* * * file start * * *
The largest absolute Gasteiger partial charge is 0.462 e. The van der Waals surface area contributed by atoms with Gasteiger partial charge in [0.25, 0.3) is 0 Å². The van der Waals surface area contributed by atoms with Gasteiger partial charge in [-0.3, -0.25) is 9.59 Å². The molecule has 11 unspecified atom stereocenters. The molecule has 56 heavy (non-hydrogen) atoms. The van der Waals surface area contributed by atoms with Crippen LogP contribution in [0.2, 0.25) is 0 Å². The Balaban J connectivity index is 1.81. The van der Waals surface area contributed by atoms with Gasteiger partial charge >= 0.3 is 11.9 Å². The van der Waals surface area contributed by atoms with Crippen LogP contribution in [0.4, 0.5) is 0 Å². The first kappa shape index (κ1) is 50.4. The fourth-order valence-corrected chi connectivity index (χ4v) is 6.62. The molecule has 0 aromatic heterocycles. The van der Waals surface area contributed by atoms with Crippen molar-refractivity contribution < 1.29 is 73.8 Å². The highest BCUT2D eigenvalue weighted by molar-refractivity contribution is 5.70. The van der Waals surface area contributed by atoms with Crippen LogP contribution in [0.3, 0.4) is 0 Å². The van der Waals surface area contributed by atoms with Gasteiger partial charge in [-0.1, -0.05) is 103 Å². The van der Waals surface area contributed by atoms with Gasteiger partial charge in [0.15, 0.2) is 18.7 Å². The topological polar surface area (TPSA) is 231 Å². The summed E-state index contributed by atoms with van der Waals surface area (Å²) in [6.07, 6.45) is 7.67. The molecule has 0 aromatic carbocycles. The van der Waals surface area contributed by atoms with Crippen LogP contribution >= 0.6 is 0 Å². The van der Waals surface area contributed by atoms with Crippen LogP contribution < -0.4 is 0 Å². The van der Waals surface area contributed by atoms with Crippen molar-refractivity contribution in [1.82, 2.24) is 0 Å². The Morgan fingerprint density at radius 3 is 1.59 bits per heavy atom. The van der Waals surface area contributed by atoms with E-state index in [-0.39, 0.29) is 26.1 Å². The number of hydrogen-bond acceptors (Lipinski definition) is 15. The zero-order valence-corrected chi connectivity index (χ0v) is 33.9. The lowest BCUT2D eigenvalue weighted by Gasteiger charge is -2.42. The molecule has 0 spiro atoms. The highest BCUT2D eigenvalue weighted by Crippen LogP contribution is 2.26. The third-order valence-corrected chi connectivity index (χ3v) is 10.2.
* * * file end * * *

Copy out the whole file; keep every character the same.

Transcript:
The largest absolute Gasteiger partial charge is 0.462 e. The van der Waals surface area contributed by atoms with Gasteiger partial charge in [0.25, 0.3) is 0 Å². The van der Waals surface area contributed by atoms with Gasteiger partial charge in [-0.3, -0.25) is 9.59 Å². The molecule has 11 unspecified atom stereocenters. The molecule has 56 heavy (non-hydrogen) atoms. The van der Waals surface area contributed by atoms with Crippen LogP contribution in [0.2, 0.25) is 0 Å². The Balaban J connectivity index is 1.81. The van der Waals surface area contributed by atoms with Gasteiger partial charge >= 0.3 is 11.9 Å². The van der Waals surface area contributed by atoms with Crippen LogP contribution in [0.4, 0.5) is 0 Å². The first kappa shape index (κ1) is 50.4. The fourth-order valence-corrected chi connectivity index (χ4v) is 6.62. The molecule has 0 aromatic heterocycles. The van der Waals surface area contributed by atoms with Crippen molar-refractivity contribution < 1.29 is 73.8 Å². The highest BCUT2D eigenvalue weighted by molar-refractivity contribution is 5.70. The van der Waals surface area contributed by atoms with Crippen LogP contribution in [0.3, 0.4) is 0 Å². The van der Waals surface area contributed by atoms with Gasteiger partial charge in [-0.1, -0.05) is 103 Å². The van der Waals surface area contributed by atoms with Gasteiger partial charge in [0.15, 0.2) is 18.7 Å². The topological polar surface area (TPSA) is 231 Å². The summed E-state index contributed by atoms with van der Waals surface area (Å²) in [6.07, 6.45) is 7.67. The molecule has 0 aromatic carbocycles. The van der Waals surface area contributed by atoms with Crippen LogP contribution >= 0.6 is 0 Å². The van der Waals surface area contributed by atoms with Crippen LogP contribution < -0.4 is 0 Å². The van der Waals surface area contributed by atoms with Crippen molar-refractivity contribution in [1.82, 2.24) is 0 Å². The Morgan fingerprint density at radius 3 is 1.59 bits per heavy atom. The van der Waals surface area contributed by atoms with E-state index in [-0.39, 0.29) is 26.1 Å². The number of hydrogen-bond acceptors (Lipinski definition) is 15. The zero-order valence-corrected chi connectivity index (χ0v) is 33.9. The lowest BCUT2D eigenvalue weighted by Gasteiger charge is -2.42. The molecule has 0 spiro atoms. The highest BCUT2D eigenvalue weighted by Crippen LogP contribution is 2.26. The third-order valence-corrected chi connectivity index (χ3v) is 10.2.